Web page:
As readers of this blog are aware, if there still are any, I like to read novels in season. In September, as the leaves turn to gold, I turn to autumn mode, reading tales of harvest time, novels set in the early fall, the autumn woods, campus murder mysteries and such.
Last year's blogs for this month can be found at this link.
Deep in September, it's nice to remember when I was a tender and callow fellow, the wonderful zest of campus life, new romance or at least the potential for it, and the stimulation of learning new ideas. Some of them later turned out to be old ideas and bogus, but they were new to me then and exciting at the time.
Since then I've read a lot of books, always looking for new knowledge, for a better perspective, and occasionally for the exhilarating discovery--which some call the ah ha experience. Sometimes I read simply to be entertained vicariously, for escape, comfort reads that reassure me yet again that there are other civilized minds out there, kindred spirits with the same sense of humanity.
Books are sometimes mirrors in which we find ourselves revealed.
Way back when, I might not have considered a book like A. Alvarez's The Biggest Game in Town, which is a memoir of Las Vegas and the World Series of Poker, published in 1983. I discovered Alvarez when he was discussed by James McManus in his memoir, Positively Fifth Street. Books naturally lead us to other books.
A. Alvarez (link), it turns out, is an acclaimed British author of novels, memoirs, poetry, and works of literary criticism. He wrote a study of Samuel Beckett. He was a friend to poet Sylvia Plath and wrote about her eloquently in The Savage God: A Study in Suicide.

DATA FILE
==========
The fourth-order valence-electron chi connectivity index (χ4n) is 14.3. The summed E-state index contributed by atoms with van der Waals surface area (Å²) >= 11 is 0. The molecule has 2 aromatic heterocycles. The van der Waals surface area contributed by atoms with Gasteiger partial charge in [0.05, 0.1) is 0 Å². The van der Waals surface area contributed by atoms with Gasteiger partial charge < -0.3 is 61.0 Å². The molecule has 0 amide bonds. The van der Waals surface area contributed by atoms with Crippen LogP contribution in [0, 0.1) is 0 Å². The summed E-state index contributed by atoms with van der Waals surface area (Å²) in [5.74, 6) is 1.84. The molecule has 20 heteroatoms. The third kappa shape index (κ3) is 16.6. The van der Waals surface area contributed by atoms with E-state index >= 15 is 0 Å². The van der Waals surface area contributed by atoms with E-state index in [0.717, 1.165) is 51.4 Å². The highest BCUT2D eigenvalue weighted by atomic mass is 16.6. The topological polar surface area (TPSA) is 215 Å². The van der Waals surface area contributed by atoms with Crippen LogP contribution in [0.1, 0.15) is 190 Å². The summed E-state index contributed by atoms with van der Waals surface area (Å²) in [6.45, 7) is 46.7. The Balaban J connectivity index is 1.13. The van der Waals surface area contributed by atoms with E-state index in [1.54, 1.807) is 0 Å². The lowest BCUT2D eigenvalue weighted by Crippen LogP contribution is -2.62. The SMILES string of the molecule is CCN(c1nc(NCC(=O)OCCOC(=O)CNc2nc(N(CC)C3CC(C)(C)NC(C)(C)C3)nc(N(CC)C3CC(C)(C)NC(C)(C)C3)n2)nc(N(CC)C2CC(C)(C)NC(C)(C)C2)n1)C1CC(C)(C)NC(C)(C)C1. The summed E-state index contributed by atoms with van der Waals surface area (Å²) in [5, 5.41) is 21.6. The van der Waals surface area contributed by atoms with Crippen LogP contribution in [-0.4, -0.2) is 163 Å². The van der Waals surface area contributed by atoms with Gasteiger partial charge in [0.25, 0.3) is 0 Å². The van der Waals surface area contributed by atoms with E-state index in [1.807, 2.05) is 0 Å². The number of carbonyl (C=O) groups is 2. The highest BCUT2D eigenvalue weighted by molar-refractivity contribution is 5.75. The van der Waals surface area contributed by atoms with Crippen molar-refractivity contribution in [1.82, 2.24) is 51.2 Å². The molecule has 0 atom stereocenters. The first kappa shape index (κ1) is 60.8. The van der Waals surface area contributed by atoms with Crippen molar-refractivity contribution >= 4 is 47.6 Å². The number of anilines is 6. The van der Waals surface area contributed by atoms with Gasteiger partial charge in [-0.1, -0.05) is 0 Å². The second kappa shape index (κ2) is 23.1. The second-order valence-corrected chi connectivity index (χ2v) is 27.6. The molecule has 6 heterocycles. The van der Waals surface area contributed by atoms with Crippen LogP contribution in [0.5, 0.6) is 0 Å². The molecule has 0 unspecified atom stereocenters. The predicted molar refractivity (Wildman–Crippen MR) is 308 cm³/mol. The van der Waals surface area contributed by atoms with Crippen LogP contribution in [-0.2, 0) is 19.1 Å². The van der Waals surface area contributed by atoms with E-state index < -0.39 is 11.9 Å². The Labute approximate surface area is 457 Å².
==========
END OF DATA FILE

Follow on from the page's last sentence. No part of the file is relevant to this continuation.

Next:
Among the professional poker players Alvarez profiles in his Las Vegas memoir is Betty Carey, who also appears in Garry Wallace's essay on Cormac McCarthy. Carey finished third in the World Series of Poker. At the time, she was a fierce competitor and a laissez-faire libertarian. She spoke out in favor of a winner-take-all stakes, without any other division of funds among the top finishers.
Listen to a sample observation from Alvarez:
"Glitter Gulch is for transients, most of them elderly and dressed to kill: old women in lime green or banana yellow or Florida orange pants suits, clutching Dixie cups of small change in one hand, the lever of one of Las Vegas's fifty thousand slot machines in the other; old men with plastic teeth and sky blue plastic suits shooting craps for a dollar, playing fifty-cent blackjack and three-dollar limit stud poker; wrecks in wheelchairs or with walking frames, the humped, the bent, the skeleton thin, and the obese, cashing in their Social Security checks, disability allowances, and pensions, waiting out their time in the hope of a miracle jackpot to transform their last pinched days.'
"All of them are animated by a terrible Walpurgisnacht jollity, gambler's optimism compounded by nostalgia. THE GOOD OLD DAYS, say the neon signs, and 50 CENT BAR DRINKS...For the Snopses of this world, Glitter Gulch is the absurd last stop on the slow train to the grave.'
"The young are fewer and not much more presentable. The trim straight-backed young people who roam with such grace and confidence around the rest of the United States and seem to be America's most triumphant export to Europe have mostly bypassed downtown Vegas. Instead, the rule for both sexes is big bottoms, beer bellies, and skin muddied by Big Macs and french fries. The boys have tattoos on their arms, and the girls' heads are permed and dyed so relentlessly that a natural head of hair seems like a visitation; you stare after it, thinking, who is that?"
Alvarez wrote that thirty years ago. Now he is eighty-three, a year older than Clint Eastwood. One wonders how much his outlook has changed.